Beckman Fellow 2013-14

Logan Liu

Electrical & Computer Engineering

Liu imageWireless Mobile Nanosensors for Citizen Participatory Water-Sensing Network

Several factors currently limit our ability to assess water conditions. Existing sensors are stationary and far too few in number to cover dynamic changes in urban and agricultural ecosystems. Usually, the sensors’ data are not available in real time and are not integrated into local geospatial information systems. And we have not yet harnessed the crowd-sourcing potential of citizens equipped with mobile devices that can measure water conditions and upload the data in useful ways to the cloud.

During his Center appointment, Professor Liu intends to develop mobile+cloud bridging technology to address these limitations. His group will create a new kind of participatory environmental-sensing network that involves water-quality nanosensors that work with mobile phones, a mobile smart phone application, existing online networks, a cloud-data processing program, and an information-sharing website. Integrating these components into a participatory network will allow citizens to use their mobile phones to measure water quality quantitatively and push their data to the cloud, with each datum contributing to an aggregated water-information map.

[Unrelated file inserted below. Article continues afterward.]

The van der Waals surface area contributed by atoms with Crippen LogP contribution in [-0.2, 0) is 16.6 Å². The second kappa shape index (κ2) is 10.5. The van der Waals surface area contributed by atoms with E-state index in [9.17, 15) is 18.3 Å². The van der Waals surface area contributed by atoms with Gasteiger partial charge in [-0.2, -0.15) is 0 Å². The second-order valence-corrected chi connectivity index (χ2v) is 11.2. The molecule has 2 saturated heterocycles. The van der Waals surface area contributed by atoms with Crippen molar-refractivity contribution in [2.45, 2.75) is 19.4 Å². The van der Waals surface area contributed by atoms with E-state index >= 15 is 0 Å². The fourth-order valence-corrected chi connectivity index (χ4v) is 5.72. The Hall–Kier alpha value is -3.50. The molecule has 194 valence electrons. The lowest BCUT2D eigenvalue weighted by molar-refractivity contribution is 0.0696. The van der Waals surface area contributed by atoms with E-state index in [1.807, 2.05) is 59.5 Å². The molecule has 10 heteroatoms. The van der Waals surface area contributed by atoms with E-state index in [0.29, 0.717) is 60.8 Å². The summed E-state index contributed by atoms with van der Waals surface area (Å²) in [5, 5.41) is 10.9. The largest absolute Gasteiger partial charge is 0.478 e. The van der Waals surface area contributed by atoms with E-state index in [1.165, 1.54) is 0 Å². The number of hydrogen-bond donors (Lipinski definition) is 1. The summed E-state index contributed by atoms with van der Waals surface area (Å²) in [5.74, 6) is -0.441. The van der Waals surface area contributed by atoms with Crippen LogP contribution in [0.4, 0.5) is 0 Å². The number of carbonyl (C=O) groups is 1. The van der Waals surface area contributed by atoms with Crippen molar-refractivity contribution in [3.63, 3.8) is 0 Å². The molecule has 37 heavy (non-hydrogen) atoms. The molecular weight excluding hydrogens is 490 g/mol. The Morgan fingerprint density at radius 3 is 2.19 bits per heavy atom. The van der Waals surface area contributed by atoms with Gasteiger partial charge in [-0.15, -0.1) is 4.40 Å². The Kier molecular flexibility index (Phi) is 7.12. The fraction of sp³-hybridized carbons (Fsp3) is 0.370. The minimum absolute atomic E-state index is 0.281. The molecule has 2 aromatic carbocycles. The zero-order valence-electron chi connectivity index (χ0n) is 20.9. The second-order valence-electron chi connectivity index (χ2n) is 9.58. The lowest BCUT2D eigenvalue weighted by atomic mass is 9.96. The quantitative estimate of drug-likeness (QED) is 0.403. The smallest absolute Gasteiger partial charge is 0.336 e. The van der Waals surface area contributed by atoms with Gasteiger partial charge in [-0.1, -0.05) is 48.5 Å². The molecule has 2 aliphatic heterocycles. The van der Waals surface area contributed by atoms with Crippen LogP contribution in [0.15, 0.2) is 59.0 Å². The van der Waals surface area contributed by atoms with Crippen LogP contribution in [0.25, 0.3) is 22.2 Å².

On the data-collection side, Professor Liu’s group will design for use with mobile smart phones (a) a compact, low-powered nanosensor to measure water quality, (b) a phone application that structures this data and human observation into spatiotemporal metadata, and (c) dynamic methods for pushing the data to the cloud for processing and exchange. On the data-processing side, the group plans to leverage existing information-streaming services such as Twitter to report and transfer uploaded data, then re-publish the data as geo-referenced streams that can be consumed through a set of Representational State Transfer (REST) web services, effectively in real time.

Prototype components of the new water-sensing network will be tested in urban and agricultural areas of Champaign-Urbana. Success could lead to greatly improved monitoring of the environmental impact on water conditions and spur a revolution in the science of environmental sensing.